Chose the right running shoes with Run 4 It

Neutral Running Shoes

A NEUTRAL shoe is potentially suitable for runners whose feet and ‘gait’ cycle indicate little or no requirement for any additional stability in their footwear. We categorise our neutral shoes in Levels 1 and 2. Generally, these levels denote differences in the cushioning offered by the shoes, with Level 1 shoes offering a greater amount of cushioning, particularly in the in the mid and forefoot. There are many neutral options available so runners can choose how they want their shoes to feel underneath their feet. Many runners will prefer a softer feel for longer, slower runs but will prefer a firmer more responsive feel for shorter, faster runs. Certain shoes will feel different at different speeds and will be suitable for slow and fast training runs.

Stability Running Shoes

A STABILITY shoe is designed to offer a degree of additional stability to the foot through the running ‘gait’ cycle, using features incorporated into the shoe design. The stability offered can help prevent injury through aligning the body correctly as a complement to the natural running style. We categorise our STABILITY shoes in Levels 3 to 7, with Level 3 offering the least additional stability, through to Level 7 which offers the most additional stability. Our unique grading system is shown on the product page of each NEUTRAL and STABILITY shoe. It helps you to determine at a glance the level of cushioning and/or stability which may be best suited to you.

Off-Road / Trail

A TRAIL categorisation is for a shoe that is designed for terrain that is undulating and has a range of surfaces from road to mud, grass and hard packed ground. They provide more grip with stickier rubbers and more aggressive soles but they still offer a significant amount of protection for the foot so can be used on sections of road. Some will offer more cushioning than others within this category so some are better suited to more road running mixed with other surfaces. They usually have a rock plate added to them to protect you from sharp stones. Due to TRAIL running being on mostly uneven surfaces, TRAIL shoes are more flexible so that your foot can adapt to the terrain.

Off-Road / Hill

A HILL categorisation is for a shoe that is designed for steep uphill and downhill running. They have very aggressive soles that allow you to run up hills easier and stop you from slipping on descents. The rubber on the sole is usually sticky for running on mud and wet rocks. Most HILL shoes offer protection to the foot through lightweight rock plates but are more minimal and flexible than trail shoes so that the feet can adapt to constantly changing surfaces. They are flatter to the ground and have thinner soles to increase the stability of the runner’s feet on steep terrain.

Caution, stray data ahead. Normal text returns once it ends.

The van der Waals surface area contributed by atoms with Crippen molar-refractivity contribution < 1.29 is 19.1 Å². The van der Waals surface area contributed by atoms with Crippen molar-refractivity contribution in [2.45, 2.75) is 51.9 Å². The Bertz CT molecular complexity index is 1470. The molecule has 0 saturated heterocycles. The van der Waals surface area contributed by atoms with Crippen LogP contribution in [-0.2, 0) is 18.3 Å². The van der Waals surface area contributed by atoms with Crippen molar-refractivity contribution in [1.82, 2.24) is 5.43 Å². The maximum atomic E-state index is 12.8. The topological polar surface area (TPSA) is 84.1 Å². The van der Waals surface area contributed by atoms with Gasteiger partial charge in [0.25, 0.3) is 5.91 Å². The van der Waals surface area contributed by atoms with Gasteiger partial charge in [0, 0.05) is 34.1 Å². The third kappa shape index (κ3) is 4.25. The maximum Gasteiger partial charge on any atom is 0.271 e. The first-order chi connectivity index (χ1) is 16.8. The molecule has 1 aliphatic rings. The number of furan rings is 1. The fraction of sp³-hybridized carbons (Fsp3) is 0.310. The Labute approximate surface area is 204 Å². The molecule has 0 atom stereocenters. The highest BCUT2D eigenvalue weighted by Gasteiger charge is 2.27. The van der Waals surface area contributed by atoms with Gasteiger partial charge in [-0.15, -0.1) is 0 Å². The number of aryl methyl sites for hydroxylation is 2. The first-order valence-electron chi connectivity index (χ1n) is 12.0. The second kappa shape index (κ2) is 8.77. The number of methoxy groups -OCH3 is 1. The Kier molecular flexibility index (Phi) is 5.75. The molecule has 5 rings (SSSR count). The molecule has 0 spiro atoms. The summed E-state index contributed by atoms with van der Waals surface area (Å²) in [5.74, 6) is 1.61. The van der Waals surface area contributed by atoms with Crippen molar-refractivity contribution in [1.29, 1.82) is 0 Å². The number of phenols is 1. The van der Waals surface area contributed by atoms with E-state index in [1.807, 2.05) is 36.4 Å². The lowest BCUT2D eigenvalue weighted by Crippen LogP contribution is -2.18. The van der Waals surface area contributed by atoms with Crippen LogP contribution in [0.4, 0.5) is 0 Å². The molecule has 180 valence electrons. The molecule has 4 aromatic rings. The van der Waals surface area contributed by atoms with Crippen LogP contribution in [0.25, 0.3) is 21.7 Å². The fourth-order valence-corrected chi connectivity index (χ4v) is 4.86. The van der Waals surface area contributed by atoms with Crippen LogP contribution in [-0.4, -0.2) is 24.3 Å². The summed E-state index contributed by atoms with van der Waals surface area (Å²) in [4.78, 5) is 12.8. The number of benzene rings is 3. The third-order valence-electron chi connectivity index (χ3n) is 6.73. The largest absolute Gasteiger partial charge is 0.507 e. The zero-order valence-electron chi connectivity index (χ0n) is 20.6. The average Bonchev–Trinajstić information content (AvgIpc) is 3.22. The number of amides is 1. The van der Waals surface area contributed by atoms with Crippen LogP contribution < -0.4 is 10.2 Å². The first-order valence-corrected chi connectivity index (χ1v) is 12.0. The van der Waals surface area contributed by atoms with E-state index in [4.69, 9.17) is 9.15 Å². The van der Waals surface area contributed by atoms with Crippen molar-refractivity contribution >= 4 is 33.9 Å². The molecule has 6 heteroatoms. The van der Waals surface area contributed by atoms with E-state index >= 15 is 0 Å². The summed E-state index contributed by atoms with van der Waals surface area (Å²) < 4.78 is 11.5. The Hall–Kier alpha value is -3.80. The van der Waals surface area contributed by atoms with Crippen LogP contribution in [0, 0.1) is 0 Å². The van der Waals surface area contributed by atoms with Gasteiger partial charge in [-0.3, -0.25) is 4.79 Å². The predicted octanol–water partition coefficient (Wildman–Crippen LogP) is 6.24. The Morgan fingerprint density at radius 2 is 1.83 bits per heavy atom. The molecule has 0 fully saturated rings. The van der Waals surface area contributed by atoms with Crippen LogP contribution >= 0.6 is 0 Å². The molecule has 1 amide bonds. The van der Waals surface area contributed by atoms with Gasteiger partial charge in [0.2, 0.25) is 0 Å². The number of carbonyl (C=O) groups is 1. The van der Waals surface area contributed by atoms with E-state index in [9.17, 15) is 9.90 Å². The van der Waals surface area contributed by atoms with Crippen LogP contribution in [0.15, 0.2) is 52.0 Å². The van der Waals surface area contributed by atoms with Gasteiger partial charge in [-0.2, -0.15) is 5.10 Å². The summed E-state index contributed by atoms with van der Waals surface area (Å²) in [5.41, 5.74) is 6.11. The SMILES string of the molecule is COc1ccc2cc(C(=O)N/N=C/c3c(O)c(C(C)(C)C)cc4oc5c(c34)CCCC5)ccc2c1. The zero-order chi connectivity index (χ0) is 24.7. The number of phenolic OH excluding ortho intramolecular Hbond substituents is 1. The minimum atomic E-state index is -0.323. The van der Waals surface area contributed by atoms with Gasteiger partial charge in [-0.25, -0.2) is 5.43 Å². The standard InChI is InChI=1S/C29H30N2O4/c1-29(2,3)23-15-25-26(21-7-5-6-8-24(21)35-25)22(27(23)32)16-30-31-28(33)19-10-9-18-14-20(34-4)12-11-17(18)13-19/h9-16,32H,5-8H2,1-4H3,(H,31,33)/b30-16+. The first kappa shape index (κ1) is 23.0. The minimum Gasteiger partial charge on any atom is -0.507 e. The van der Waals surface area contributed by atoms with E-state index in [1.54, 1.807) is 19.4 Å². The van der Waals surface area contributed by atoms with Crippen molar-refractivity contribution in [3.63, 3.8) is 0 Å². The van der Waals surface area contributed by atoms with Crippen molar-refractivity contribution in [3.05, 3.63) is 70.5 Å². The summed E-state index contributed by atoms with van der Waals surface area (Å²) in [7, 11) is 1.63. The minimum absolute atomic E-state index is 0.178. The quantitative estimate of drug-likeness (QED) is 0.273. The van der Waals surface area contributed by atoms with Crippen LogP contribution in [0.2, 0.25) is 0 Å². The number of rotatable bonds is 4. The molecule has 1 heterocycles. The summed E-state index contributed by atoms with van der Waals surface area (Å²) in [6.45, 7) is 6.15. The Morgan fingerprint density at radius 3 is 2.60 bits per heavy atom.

Spikes / Track

TRACK or CROSS COUNTRY SPIKES are suitable for competition and faster training. Track spikes are generally much less flexible than cross country spikes and use design features which promote efficiency and speed. Cross country spikes need to be more flexible over uneven ground.

Lightweight / Race

LIGHTWEIGHT shoes are suitable for competition and faster training on road and tracks. Generally these shoes have a lighter weight construction as the name suggests. Users of these shoe types are used to the ‘flatter’ racing design which can promote a more efficient running style. They do not offer the same degree of cushioning as normal road shoes categorised in the neutral or stability categories. Lightweight shoes will feel firmer or more responsive than normal road shoes which will help deliver a spring like affect when running fast.

Training / Gym

A TRAINING shoe is suitable for gym and cross-training use and which may provide adequate cushioning for some running. Some of the shoes in this section are specifically designed to promote strengthening, conditioning and injury prevention benefits.


Find your perfect pair with Run 4 It’s in-store 8-step gait analysis:
Find Out More
This content is provided by Run 4 It and was originally published on run4it.com.